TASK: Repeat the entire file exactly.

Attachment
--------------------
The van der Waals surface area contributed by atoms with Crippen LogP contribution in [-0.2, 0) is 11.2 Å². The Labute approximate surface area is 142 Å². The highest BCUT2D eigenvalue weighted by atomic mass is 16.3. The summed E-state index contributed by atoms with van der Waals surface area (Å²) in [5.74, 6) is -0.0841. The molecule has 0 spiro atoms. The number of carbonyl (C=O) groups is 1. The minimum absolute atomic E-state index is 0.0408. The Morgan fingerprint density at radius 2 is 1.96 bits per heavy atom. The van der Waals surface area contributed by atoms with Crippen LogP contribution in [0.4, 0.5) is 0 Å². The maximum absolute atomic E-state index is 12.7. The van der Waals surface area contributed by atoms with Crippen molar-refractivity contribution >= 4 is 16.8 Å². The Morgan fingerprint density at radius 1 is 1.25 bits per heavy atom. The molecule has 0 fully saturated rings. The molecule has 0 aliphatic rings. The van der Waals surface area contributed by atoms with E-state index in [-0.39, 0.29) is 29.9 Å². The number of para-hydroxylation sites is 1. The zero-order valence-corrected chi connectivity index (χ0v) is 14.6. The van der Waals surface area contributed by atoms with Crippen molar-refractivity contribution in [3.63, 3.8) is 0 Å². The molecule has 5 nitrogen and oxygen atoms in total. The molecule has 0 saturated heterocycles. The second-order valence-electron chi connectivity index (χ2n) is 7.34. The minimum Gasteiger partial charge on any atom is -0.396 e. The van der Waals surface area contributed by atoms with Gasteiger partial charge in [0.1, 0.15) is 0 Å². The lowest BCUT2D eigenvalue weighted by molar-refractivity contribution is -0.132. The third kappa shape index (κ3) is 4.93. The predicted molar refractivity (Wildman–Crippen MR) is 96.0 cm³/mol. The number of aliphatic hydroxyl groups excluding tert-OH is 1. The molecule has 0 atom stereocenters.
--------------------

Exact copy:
The van der Waals surface area contributed by atoms with Crippen LogP contribution in [-0.2, 0) is 11.2 Å². The Labute approximate surface area is 142 Å². The highest BCUT2D eigenvalue weighted by atomic mass is 16.3. The summed E-state index contributed by atoms with van der Waals surface area (Å²) in [5.74, 6) is -0.0841. The molecule has 0 spiro atoms. The number of carbonyl (C=O) groups is 1. The minimum absolute atomic E-state index is 0.0408. The Morgan fingerprint density at radius 2 is 1.96 bits per heavy atom. The van der Waals surface area contributed by atoms with Crippen LogP contribution in [0.4, 0.5) is 0 Å². The maximum absolute atomic E-state index is 12.7. The van der Waals surface area contributed by atoms with Crippen molar-refractivity contribution >= 4 is 16.8 Å². The Morgan fingerprint density at radius 1 is 1.25 bits per heavy atom. The molecule has 0 fully saturated rings. The molecule has 0 aliphatic rings. The van der Waals surface area contributed by atoms with E-state index in [-0.39, 0.29) is 29.9 Å². The number of para-hydroxylation sites is 1. The zero-order valence-corrected chi connectivity index (χ0v) is 14.6. The van der Waals surface area contributed by atoms with Crippen molar-refractivity contribution in [3.63, 3.8) is 0 Å². The molecule has 5 nitrogen and oxygen atoms in total. The molecule has 0 saturated heterocycles. The second-order valence-electron chi connectivity index (χ2n) is 7.34. The minimum Gasteiger partial charge on any atom is -0.396 e. The van der Waals surface area contributed by atoms with Gasteiger partial charge in [0.1, 0.15) is 0 Å². The lowest BCUT2D eigenvalue weighted by molar-refractivity contribution is -0.132. The third kappa shape index (κ3) is 4.93. The predicted molar refractivity (Wildman–Crippen MR) is 96.0 cm³/mol. The number of aliphatic hydroxyl groups excluding tert-OH is 1. The molecule has 0 atom stereocenters.